Redaction is its own form of narrative. Consider that eighteen-minute gap in Nixon’s Whitehouse tapes–a text of absence at once tantalizing and indicting, a deletion that recasts everything around it, a hole that demands reinterpretation of the whole.
In this slim novella, Justin Sirois has tapped into just such a vein, creating a book out of deleted sections from his novel Falcons on the Floor, written with Haneen Alshujairy. Here, two refugees from the city of Fallujah wander through a landscape of desert and water and memories. The dreams of the displaced narrator mimic the method of the book itself, as he redacts, mentally:
Men milking sickles.
The unemployed barber, General, welder, masseur.
I’ll have deleted all of these entries before they have a chance to breathe.
In another scene, this man “uncooks” a meal, playing it all backwards, drying out rice, reassembling cut carrots, “stacking the slices in columns and blowing on their wet seams until they morph whole.” As in Vonnegut or Amis, this running of time in reverse is a response to horror, to catastrophe, to a world rendered strange. A burnt dog stumbles onward, carrion-feeding birds cluster on a wrecked car, and our narrator observes, “I’ve never noticed, until now, how sounds have transformed after the occupation began–how screams of pain have grown mundane, but simple banging doors jolt us from our chairs.”
Ubiquitous stress, constant threat, and necessary wariness, combined with the raging heat of the journey, turns the journey of these two Iraqis into something on the level of parable. One, starved for a cigarette, remains always without a light. The other, surveying the sparkle of the river from an elevated tier of land, wants “to say how beautiful it is,” but keeps quiet out of fear of ambushes and irritation at his companion’s constant talking. So, like the wounded dog, they journey on, outwardly and inwardly, and the narrator records some thoughts in a laptop, its battery depleting, itself already an artifact of some alien world, jarringly surreal. As he opens it up, he notes “The welcoming chime from the speakers is made to sound like a doorbell, like you’ve been invited in, but I’ve never had a doorbell and no one I’ve ever known has, either.”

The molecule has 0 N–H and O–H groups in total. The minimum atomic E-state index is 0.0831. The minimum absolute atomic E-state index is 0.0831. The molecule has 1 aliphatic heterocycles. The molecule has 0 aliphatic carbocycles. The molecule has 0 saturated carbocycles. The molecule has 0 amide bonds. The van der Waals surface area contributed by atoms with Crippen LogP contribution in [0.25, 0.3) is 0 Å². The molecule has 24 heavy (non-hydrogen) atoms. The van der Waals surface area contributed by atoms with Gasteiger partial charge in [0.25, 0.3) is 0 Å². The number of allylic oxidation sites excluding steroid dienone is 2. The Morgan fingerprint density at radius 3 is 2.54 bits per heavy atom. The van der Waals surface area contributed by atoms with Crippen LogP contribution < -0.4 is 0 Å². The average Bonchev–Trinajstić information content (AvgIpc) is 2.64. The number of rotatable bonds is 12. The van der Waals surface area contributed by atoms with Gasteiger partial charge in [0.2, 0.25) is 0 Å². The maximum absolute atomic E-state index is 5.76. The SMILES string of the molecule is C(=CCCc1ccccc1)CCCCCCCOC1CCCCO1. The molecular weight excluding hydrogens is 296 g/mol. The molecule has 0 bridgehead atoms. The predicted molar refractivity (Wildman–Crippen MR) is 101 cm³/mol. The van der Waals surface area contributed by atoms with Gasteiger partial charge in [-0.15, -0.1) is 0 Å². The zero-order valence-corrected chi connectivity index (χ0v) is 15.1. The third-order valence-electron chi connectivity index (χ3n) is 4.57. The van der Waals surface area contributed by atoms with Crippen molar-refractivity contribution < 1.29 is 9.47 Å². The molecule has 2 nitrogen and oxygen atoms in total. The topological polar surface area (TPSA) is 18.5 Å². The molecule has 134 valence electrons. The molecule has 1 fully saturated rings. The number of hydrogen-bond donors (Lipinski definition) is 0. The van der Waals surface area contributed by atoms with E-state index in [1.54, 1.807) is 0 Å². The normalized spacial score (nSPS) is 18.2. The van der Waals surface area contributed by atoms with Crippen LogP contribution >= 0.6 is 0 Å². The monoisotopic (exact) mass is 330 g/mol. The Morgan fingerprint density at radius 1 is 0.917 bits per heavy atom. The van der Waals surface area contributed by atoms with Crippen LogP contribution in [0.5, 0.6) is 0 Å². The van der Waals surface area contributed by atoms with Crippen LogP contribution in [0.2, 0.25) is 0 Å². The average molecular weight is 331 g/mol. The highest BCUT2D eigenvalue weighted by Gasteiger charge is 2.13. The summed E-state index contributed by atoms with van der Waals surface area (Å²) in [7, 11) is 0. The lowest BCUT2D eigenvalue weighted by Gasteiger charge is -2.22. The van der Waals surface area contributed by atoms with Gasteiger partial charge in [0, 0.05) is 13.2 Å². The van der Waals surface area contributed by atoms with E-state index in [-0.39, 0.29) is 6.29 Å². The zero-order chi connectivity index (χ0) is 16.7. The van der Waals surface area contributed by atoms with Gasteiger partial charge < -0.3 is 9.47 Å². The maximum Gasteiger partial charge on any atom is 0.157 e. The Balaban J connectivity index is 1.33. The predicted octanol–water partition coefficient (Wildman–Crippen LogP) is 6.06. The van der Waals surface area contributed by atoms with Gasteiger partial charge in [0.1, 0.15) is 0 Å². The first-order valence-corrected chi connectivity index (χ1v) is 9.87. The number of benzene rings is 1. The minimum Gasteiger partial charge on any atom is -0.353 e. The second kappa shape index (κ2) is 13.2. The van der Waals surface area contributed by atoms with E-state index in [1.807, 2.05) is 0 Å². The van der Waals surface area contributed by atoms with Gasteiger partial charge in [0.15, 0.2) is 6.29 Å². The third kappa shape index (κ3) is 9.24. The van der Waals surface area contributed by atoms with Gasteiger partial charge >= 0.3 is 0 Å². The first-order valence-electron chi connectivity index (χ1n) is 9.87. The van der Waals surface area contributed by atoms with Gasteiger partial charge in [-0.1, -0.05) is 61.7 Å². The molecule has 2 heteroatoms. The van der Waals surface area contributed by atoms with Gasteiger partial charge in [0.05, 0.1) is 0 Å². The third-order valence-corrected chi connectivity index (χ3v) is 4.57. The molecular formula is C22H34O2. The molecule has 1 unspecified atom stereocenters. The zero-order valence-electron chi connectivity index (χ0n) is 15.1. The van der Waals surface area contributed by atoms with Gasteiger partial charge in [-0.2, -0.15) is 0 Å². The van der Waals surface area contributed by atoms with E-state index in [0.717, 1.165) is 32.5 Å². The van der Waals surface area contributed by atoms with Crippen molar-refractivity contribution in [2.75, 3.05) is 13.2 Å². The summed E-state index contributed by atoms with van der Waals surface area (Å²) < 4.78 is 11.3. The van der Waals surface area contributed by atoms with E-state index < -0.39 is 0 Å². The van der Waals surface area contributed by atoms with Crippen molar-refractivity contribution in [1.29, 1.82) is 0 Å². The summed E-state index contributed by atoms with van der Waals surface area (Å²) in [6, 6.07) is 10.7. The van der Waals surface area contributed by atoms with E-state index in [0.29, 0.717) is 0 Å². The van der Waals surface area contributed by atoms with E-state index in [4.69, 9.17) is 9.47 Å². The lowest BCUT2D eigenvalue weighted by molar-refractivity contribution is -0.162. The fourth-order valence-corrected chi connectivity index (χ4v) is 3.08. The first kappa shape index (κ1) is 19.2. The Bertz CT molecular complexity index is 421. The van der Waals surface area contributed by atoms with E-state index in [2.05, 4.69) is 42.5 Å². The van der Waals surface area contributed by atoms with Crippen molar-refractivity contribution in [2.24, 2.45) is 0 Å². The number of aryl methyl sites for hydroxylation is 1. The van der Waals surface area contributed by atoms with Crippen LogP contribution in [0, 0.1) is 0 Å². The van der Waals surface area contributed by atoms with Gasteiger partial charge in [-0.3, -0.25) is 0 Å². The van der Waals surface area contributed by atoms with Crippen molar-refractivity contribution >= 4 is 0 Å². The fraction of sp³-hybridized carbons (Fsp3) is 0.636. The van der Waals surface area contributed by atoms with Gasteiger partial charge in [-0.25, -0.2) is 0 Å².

The characters keep low to the ground, forging on, into an altered reality, keeping low to the ground through fragments forgotten from a novel, deleted scenes, self-censored snippets about a war or, more, about the people the war passes through, leaving behind in their own land. “Windless as an aquarium, the night stretches itself from rim to rim with no beginning or quit,” and this is more than mere night or mere desert, mere shoreline.
I can’t get thoughts of home out of my head. The Jolan hemorrhages with olives, oily bread, brake pads, shoes shined with butter and ink, chicken pens with chickens thrashing rabid–and hovering silver trays like spaceships, tea kettles, tea glasses, tea–motorbikes backfiring, cabbage choking tailpipes, Mountain Dew drizzling through gutters, and children, dozens of shoe-less children pitting dates. Their fingers look shit-stained, but it’s just date juice.
MLKNG SCKLS is a book characterized by contemplate urgency, a story and a project that reflects on the nature of life, war, and narrative itself. Sirois, through the presentation of hallucinatory consciousness, offers an undeniably human portrait:
I’m not hungry or full. The rugs of my guts finally unravel. They roll out, throwing plumes of dust in the mosques of my lungs. Men and women enter through my open ribs and kneel in neat rows, each of them kneeling with palms over their knees. I don’t think they pray for me. They pray for other people.